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Halothane hepatitis

Section Editor
Sanjiv Chopra, MD, MACP
Deputy Editor
Kristen M Robson, MD, MBA, FACG


Inhaled anesthetics were first used in the mid-1800s with the discovery of diethyl ether [1,2]. Prior to the 1950s, ether and chloroform were used exclusively. Halothane, a halogenated anesthetic, was first synthesized in 1951 [3]. It was reported in 1956 as an anesthetic based on animal studies [4]. It was first introduced into use on January 20, 1956, and rapidly replaced both ether and chloroform as the surgical anesthetic of choice [3,5-8].

Isolated case reports of severe hepatitis were soon reported [9-13]. The Committee on Anesthesia of the National Academy of Sciences-National Research Council formed a group in 1961 to investigate the association of halothane with hepatotoxicity [3,14]. In 1969, the report was published. A review of 250,000 cases of halothane use revealed an incidence of fatal hepatic necrosis of approximately 1 in 35,000 exposures [15]. This review, however, was unable to establish a direct correlation between halothane use and liver damage [14]. A similar large-scale review in the United Kingdom showed nearly identical results [16]. Halothane became the most common cause of idiosyncratic drug-induced liver failure by the 1970s [17]. Since then, less and less hepatotoxic alternatives have been serially introduced: enflurane (1972), isoflurane (1981), desflurane (1993) and sevoflurane (1995) [18,19]. However, reports of hepatotoxicity with these medications also exist [20-33].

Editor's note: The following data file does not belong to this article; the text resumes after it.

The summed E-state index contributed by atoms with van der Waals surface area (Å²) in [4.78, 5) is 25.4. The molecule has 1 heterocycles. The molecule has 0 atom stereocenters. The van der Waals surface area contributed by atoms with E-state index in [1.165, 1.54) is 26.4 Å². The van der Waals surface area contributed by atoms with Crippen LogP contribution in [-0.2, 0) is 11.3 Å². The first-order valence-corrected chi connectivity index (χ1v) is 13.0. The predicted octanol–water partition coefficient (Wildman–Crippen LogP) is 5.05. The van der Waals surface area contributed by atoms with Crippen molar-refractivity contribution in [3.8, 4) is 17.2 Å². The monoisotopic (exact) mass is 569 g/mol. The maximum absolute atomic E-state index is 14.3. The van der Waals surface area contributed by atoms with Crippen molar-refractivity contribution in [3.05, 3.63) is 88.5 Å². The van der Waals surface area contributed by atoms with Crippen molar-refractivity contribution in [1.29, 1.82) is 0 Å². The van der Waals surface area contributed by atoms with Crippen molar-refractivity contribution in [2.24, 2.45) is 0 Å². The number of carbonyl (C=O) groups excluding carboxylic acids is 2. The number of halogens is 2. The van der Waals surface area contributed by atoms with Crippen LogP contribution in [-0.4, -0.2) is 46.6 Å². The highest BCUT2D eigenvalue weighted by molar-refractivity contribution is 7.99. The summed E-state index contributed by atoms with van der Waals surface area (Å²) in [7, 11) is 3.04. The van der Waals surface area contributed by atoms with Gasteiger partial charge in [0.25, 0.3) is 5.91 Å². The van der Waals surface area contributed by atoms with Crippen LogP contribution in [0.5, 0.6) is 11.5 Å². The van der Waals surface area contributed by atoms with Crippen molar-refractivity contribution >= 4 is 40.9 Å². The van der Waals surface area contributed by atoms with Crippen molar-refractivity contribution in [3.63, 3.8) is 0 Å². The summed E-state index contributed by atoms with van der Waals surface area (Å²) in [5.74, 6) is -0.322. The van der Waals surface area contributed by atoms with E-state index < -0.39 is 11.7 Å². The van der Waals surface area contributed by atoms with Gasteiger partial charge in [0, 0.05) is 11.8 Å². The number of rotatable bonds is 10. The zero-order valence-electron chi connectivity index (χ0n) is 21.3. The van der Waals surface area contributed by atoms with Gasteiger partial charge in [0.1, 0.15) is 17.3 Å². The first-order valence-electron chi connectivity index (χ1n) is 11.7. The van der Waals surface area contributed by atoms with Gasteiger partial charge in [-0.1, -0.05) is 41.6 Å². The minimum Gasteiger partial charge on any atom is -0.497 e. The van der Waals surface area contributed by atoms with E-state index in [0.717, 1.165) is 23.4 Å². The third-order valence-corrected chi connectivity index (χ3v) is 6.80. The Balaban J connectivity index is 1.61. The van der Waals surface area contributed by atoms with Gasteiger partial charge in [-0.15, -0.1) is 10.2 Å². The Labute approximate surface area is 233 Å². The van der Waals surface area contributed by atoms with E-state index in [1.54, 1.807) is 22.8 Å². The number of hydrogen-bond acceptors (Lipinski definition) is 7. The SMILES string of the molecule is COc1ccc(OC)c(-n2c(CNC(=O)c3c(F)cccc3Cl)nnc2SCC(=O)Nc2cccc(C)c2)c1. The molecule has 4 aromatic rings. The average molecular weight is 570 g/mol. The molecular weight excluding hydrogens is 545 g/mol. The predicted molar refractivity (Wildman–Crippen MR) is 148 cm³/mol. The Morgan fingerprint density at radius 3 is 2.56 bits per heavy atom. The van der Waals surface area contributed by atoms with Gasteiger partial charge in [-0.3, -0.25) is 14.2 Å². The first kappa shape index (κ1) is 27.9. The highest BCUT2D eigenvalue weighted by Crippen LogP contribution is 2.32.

Initially, toxicity to halothane was not reported in children. Subsequent reports, however, demonstrated that the incidence of halothane-associated hepatitis in children is between 1 in 82,000 and 1 in 200,000 [34-39]. Halothane use in children has been largely replaced by sevoflurane [40]. The reason for the lower incidence of halothane-associated hepatitis observed in children is unclear [41,42].

Concern about hepatotoxicity has virtually eliminated the use of halothane in adults in the United States and Europe. Worldwide, however, halothane is possibly the most commonly used inhalational anesthetic, particularly in the Middle East and Africa [3,43,44]. This is predominantly due to its low cost compared to other anesthetics. Reports of hepatotoxicity continue to be published [45-48].

Approximately 60 to 80 percent of the inhaled anesthetics are eliminated unchanged via the respiratory system [49]. However, their lipophilic nature allows some systemic absorption. This portion of anesthetic must then be detoxified, a process occurring predominantly within the liver. The nontoxic product is then excreted in the urine.

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Literature review current through: Oct 2017. | This topic last updated: Sep 27, 2017.
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